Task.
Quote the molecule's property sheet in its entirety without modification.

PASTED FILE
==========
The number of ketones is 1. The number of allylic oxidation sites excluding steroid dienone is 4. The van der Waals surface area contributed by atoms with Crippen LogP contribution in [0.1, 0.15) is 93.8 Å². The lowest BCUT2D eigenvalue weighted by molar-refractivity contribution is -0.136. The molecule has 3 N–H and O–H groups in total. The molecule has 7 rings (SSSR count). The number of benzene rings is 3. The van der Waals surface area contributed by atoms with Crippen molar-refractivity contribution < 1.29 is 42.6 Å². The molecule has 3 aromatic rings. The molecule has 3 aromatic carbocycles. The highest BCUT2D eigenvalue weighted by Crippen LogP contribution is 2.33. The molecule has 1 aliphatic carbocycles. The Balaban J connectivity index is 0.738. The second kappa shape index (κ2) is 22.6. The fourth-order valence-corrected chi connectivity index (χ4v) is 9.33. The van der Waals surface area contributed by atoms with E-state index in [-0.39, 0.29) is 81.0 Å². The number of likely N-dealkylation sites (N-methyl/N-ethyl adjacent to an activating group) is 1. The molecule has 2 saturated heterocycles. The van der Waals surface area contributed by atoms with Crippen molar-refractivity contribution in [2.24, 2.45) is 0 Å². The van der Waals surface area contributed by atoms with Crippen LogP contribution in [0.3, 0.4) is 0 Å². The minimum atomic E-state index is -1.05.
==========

The number of ketones is 1. The number of allylic oxidation sites excluding steroid dienone is 4. The van der Waals surface area contributed by atoms with Crippen LogP contribution in [0.1, 0.15) is 93.8 Å². The lowest BCUT2D eigenvalue weighted by molar-refractivity contribution is -0.136. The molecule has 3 N–H and O–H groups in total. The molecule has 7 rings (SSSR count). The number of benzene rings is 3. The van der Waals surface area contributed by atoms with Crippen molar-refractivity contribution < 1.29 is 42.6 Å². The molecule has 3 aromatic rings. The molecule has 3 aromatic carbocycles. The highest BCUT2D eigenvalue weighted by Crippen LogP contribution is 2.33. The molecule has 1 aliphatic carbocycles. The Balaban J connectivity index is 0.738. The second kappa shape index (κ2) is 22.6. The fourth-order valence-corrected chi connectivity index (χ4v) is 9.33. The van der Waals surface area contributed by atoms with E-state index in [-0.39, 0.29) is 81.0 Å². The number of likely N-dealkylation sites (N-methyl/N-ethyl adjacent to an activating group) is 1. The molecule has 2 saturated heterocycles. The van der Waals surface area contributed by atoms with Crippen molar-refractivity contribution in [2.24, 2.45) is 0 Å². The van der Waals surface area contributed by atoms with Crippen LogP contribution in [0.3, 0.4) is 0 Å². The minimum atomic E-state index is -1.05.